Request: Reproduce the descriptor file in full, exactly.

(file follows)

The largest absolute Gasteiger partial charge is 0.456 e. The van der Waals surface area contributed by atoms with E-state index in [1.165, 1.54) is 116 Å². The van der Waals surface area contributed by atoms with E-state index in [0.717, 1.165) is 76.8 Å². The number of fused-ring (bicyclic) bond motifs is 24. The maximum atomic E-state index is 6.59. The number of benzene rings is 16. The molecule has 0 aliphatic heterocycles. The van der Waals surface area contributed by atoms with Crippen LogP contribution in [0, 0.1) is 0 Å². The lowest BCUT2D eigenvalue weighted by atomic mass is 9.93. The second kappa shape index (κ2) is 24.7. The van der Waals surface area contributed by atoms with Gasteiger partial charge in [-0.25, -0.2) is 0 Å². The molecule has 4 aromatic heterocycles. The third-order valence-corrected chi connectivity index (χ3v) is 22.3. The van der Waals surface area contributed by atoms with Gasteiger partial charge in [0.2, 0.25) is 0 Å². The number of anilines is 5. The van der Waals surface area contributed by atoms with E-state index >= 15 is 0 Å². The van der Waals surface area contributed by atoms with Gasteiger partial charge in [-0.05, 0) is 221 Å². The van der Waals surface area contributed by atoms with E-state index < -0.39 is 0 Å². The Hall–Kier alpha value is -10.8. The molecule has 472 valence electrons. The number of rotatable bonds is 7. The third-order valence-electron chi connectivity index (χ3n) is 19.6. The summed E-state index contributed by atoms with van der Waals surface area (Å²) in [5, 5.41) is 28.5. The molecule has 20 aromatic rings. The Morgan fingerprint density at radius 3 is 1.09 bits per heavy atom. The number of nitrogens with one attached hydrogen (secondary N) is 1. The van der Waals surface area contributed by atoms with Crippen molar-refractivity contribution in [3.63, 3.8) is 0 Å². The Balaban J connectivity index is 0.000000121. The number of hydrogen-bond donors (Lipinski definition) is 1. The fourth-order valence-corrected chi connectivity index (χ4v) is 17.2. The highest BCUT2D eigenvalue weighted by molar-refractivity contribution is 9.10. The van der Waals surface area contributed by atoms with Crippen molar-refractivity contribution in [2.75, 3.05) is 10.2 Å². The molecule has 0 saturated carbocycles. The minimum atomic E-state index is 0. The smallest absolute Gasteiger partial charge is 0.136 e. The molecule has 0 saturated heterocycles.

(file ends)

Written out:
The largest absolute Gasteiger partial charge is 0.456 e. The van der Waals surface area contributed by atoms with E-state index in [1.165, 1.54) is 116 Å². The van der Waals surface area contributed by atoms with E-state index in [0.717, 1.165) is 76.8 Å². The number of fused-ring (bicyclic) bond motifs is 24. The maximum atomic E-state index is 6.59. The number of benzene rings is 16. The molecule has 0 aliphatic heterocycles. The van der Waals surface area contributed by atoms with Crippen LogP contribution in [0, 0.1) is 0 Å². The lowest BCUT2D eigenvalue weighted by atomic mass is 9.93. The second kappa shape index (κ2) is 24.7. The van der Waals surface area contributed by atoms with Gasteiger partial charge in [-0.25, -0.2) is 0 Å². The molecule has 4 aromatic heterocycles. The third-order valence-corrected chi connectivity index (χ3v) is 22.3. The van der Waals surface area contributed by atoms with Gasteiger partial charge in [0.2, 0.25) is 0 Å². The number of anilines is 5. The van der Waals surface area contributed by atoms with E-state index >= 15 is 0 Å². The van der Waals surface area contributed by atoms with Gasteiger partial charge in [-0.05, 0) is 221 Å². The van der Waals surface area contributed by atoms with E-state index < -0.39 is 0 Å². The Hall–Kier alpha value is -10.8. The molecule has 472 valence electrons. The number of rotatable bonds is 7. The third-order valence-electron chi connectivity index (χ3n) is 19.6. The summed E-state index contributed by atoms with van der Waals surface area (Å²) in [5, 5.41) is 28.5. The molecule has 20 aromatic rings. The Morgan fingerprint density at radius 3 is 1.09 bits per heavy atom. The number of nitrogens with one attached hydrogen (secondary N) is 1. The van der Waals surface area contributed by atoms with Crippen molar-refractivity contribution in [3.63, 3.8) is 0 Å². The Balaban J connectivity index is 0.000000121. The number of hydrogen-bond donors (Lipinski definition) is 1. The fourth-order valence-corrected chi connectivity index (χ4v) is 17.2. The highest BCUT2D eigenvalue weighted by molar-refractivity contribution is 9.10. The van der Waals surface area contributed by atoms with Crippen molar-refractivity contribution in [2.75, 3.05) is 10.2 Å². The molecule has 0 saturated carbocycles. The minimum atomic E-state index is 0. The smallest absolute Gasteiger partial charge is 0.136 e. The molecule has 0 saturated heterocycles.